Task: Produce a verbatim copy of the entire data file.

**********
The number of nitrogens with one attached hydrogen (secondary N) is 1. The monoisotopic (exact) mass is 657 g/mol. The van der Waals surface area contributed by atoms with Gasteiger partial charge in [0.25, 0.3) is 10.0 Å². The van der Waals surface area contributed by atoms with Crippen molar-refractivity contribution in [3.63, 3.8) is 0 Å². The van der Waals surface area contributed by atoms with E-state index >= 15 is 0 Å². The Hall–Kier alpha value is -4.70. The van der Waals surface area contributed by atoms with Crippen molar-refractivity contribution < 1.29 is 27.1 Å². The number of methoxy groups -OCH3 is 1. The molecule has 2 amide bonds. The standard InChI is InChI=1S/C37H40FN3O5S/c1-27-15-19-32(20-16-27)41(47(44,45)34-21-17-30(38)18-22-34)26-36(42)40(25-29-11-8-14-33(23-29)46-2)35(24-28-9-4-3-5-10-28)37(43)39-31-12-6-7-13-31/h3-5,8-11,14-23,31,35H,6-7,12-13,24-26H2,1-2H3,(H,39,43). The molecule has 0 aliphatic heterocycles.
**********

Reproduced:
The number of nitrogens with one attached hydrogen (secondary N) is 1. The monoisotopic (exact) mass is 657 g/mol. The van der Waals surface area contributed by atoms with Gasteiger partial charge in [0.25, 0.3) is 10.0 Å². The van der Waals surface area contributed by atoms with Crippen molar-refractivity contribution in [3.63, 3.8) is 0 Å². The van der Waals surface area contributed by atoms with E-state index >= 15 is 0 Å². The Hall–Kier alpha value is -4.70. The van der Waals surface area contributed by atoms with Crippen molar-refractivity contribution < 1.29 is 27.1 Å². The number of methoxy groups -OCH3 is 1. The molecule has 2 amide bonds. The standard InChI is InChI=1S/C37H40FN3O5S/c1-27-15-19-32(20-16-27)41(47(44,45)34-21-17-30(38)18-22-34)26-36(42)40(25-29-11-8-14-33(23-29)46-2)35(24-28-9-4-3-5-10-28)37(43)39-31-12-6-7-13-31/h3-5,8-11,14-23,31,35H,6-7,12-13,24-26H2,1-2H3,(H,39,43). The molecule has 0 aliphatic heterocycles.